• Fri
  • Dec 26, 2014
  • Updated: 8:14am

PICC secures earnings boost on reduction in business taxes

PUBLISHED : Tuesday, 07 October, 2003, 12:00am
UPDATED : Tuesday, 07 October, 2003, 12:00am

Tax concessions will boost PICC Property & Casualty's net profit this year by about 700 million yuan (HK$653.81 million), according to a research report its joint global co-ordinator has issued.


The income boost, which would account for about half of projected net profit this year, came after Beijing cut the business tax levied on all mainland financial institutions from 6 per cent to 5 per cent, China International Capital Corp (CICC) said.


At the same time, Beijing lifted the corporate tax threshold for PICC and it would not pay corporate tax this year, it said. The dual reductions would add about 402 million yuan and 300 million yuan, respectively, to PICC's bottom line, while it would earn 1.46 billion yuan this year and generate a return on equity of 13.8 per cent, CICC said.


PICC - China's largest property and casualty insurer - controls 70 per cent of the mainland market, enabling it to yield an average 4.3 per cent underwriting gain in the past three years, outpacing others. However, CICC said PICC had a huge 910 million yuan charge-off for unconsolidated claims at its sub-branches in the second-half of last year, wiping out a large chunk of its earnings and equivalent to 41 per cent of PICC's underwriting profit during the period.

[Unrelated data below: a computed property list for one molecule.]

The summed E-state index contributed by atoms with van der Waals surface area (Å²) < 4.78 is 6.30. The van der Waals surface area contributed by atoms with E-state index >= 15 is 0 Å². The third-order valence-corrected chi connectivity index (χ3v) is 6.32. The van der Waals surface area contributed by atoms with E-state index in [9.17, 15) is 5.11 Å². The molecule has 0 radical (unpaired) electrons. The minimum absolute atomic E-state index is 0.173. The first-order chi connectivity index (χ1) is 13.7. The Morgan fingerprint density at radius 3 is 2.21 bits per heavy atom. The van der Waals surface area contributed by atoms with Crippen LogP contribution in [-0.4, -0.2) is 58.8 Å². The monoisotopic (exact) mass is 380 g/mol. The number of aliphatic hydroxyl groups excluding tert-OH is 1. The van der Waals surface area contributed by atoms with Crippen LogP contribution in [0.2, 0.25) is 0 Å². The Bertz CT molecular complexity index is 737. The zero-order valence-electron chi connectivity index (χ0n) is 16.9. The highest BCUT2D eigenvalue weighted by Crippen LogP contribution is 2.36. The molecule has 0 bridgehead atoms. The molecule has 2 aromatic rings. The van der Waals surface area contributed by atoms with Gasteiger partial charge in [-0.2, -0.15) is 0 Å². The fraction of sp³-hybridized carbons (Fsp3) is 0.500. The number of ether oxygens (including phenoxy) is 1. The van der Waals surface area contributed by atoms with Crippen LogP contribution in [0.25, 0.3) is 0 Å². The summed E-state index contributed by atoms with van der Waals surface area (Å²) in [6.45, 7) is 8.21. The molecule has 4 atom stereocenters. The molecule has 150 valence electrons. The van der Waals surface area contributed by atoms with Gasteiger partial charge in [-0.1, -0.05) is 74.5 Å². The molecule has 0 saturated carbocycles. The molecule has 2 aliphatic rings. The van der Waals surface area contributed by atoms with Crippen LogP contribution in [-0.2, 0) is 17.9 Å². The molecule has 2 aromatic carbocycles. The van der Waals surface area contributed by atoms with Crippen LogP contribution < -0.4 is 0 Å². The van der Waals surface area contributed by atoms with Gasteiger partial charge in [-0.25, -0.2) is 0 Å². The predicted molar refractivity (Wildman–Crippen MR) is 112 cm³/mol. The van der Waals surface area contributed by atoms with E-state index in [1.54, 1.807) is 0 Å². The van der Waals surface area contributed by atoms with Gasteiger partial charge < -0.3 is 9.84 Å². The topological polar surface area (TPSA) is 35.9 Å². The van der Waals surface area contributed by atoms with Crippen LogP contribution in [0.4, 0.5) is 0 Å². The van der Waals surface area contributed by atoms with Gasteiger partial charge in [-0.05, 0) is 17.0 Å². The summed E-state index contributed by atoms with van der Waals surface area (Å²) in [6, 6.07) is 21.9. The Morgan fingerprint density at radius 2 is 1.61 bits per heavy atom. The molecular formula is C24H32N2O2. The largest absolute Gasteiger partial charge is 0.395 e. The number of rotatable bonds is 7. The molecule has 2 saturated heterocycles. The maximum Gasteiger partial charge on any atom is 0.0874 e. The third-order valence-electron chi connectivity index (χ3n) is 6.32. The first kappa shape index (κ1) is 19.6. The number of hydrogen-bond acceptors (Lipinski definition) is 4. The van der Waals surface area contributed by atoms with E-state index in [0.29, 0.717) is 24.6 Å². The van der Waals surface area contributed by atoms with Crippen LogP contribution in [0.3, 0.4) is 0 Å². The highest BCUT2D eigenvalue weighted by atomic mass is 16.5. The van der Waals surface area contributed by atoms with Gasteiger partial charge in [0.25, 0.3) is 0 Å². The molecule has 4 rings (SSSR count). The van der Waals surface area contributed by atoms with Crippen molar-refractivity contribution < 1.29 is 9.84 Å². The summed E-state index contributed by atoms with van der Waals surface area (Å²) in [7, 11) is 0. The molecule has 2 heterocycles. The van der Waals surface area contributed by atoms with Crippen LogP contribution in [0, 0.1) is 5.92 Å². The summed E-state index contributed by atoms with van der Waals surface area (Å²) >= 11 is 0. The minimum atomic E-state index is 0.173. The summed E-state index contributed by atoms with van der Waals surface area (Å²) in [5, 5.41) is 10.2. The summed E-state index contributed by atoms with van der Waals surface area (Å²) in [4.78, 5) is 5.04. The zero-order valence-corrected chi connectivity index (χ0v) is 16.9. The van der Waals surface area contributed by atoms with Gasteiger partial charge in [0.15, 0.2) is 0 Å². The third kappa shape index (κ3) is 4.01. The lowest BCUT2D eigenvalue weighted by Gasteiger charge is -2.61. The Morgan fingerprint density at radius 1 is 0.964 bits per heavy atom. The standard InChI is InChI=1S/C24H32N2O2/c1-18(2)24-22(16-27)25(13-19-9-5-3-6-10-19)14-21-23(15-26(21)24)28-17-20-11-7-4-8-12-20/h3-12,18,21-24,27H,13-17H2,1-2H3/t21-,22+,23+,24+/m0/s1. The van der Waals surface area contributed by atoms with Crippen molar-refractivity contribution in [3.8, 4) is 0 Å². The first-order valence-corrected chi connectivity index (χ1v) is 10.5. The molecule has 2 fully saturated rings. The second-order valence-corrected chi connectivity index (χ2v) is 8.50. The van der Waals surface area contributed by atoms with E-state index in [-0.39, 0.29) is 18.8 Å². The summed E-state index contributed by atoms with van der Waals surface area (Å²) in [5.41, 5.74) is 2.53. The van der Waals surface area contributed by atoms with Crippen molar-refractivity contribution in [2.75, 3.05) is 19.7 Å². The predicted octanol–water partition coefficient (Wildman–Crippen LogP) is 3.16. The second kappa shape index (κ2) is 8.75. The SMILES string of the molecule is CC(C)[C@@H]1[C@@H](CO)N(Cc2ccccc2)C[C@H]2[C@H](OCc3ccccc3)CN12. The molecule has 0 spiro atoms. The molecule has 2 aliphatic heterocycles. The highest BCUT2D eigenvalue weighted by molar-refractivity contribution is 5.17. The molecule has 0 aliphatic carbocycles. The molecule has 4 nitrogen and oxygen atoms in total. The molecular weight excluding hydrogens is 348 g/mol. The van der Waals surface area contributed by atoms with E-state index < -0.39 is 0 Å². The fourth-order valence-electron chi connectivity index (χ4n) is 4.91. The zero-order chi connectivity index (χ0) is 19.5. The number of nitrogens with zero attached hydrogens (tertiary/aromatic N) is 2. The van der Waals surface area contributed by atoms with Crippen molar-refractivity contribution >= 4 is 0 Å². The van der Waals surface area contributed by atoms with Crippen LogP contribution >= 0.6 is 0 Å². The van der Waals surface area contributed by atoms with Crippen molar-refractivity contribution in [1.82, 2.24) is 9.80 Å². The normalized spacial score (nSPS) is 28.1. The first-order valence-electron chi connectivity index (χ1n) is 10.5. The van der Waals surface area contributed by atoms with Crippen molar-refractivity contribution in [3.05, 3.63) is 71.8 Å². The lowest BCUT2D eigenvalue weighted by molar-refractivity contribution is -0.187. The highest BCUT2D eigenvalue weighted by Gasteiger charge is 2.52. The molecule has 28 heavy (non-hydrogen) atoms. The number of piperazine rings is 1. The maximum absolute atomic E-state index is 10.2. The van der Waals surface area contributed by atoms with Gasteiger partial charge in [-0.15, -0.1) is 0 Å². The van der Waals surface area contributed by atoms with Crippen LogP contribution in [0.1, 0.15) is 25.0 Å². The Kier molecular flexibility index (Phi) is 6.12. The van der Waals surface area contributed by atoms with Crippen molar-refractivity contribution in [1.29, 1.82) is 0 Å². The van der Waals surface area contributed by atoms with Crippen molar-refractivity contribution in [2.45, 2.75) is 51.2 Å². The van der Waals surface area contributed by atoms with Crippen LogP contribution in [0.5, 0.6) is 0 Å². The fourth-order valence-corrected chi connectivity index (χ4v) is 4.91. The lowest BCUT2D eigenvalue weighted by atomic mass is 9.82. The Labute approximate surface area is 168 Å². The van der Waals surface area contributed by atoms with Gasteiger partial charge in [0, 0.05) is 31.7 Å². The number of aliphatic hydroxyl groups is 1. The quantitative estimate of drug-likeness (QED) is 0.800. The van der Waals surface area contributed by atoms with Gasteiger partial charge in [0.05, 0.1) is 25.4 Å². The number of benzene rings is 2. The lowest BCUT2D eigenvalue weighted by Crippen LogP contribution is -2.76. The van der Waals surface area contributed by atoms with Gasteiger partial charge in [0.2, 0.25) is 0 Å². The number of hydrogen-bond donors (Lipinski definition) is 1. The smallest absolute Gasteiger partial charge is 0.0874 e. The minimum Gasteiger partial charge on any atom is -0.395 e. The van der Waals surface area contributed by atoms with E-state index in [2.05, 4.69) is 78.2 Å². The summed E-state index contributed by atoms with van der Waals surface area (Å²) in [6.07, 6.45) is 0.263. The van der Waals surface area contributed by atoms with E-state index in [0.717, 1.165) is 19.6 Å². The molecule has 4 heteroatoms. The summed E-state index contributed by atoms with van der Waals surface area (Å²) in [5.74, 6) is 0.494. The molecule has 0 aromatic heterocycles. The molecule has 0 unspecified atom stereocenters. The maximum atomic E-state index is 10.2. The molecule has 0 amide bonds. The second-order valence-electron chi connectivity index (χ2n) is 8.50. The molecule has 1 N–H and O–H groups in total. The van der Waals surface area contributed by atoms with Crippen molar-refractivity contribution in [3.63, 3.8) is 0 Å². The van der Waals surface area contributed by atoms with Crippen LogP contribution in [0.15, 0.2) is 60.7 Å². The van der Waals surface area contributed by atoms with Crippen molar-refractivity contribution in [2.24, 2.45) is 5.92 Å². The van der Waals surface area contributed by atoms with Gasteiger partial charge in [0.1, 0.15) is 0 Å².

Last year also saw adjustments made for charge-offs, resulting in lower earnings that year. CICC forecast PICC would earn 278 million yuan last year.


CICC said: 'It is rather hard to judge whether [the] revised balance is sufficient for all the prior years as of the latest balance sheet.


'As a consequence, even actuarial reserves taken based on historical settlement patterns might turn out to be less than sufficient and future reserve adjustments are possible, but impossible to quantify at this stage.'


Meanwhile, PICC's solvency margin at the end of last year was lower than the 100 per cent required minimum ratio set by the mainland, due mainly to heavy fixed-asset holdings and a relatively small equity base.


High premium-to-equity ratio is another concern for PICC.


'The company's net retained premium-to-net asset ratio has been close to or above 4:1 in the past three years, much higher than the 1.15:1 industry average in developed markets and roughly 2:1 for auto underwriters overseas,' wrote CICC, adding that a high leverage could result in much faster earnings deterioration in underwriting losses.


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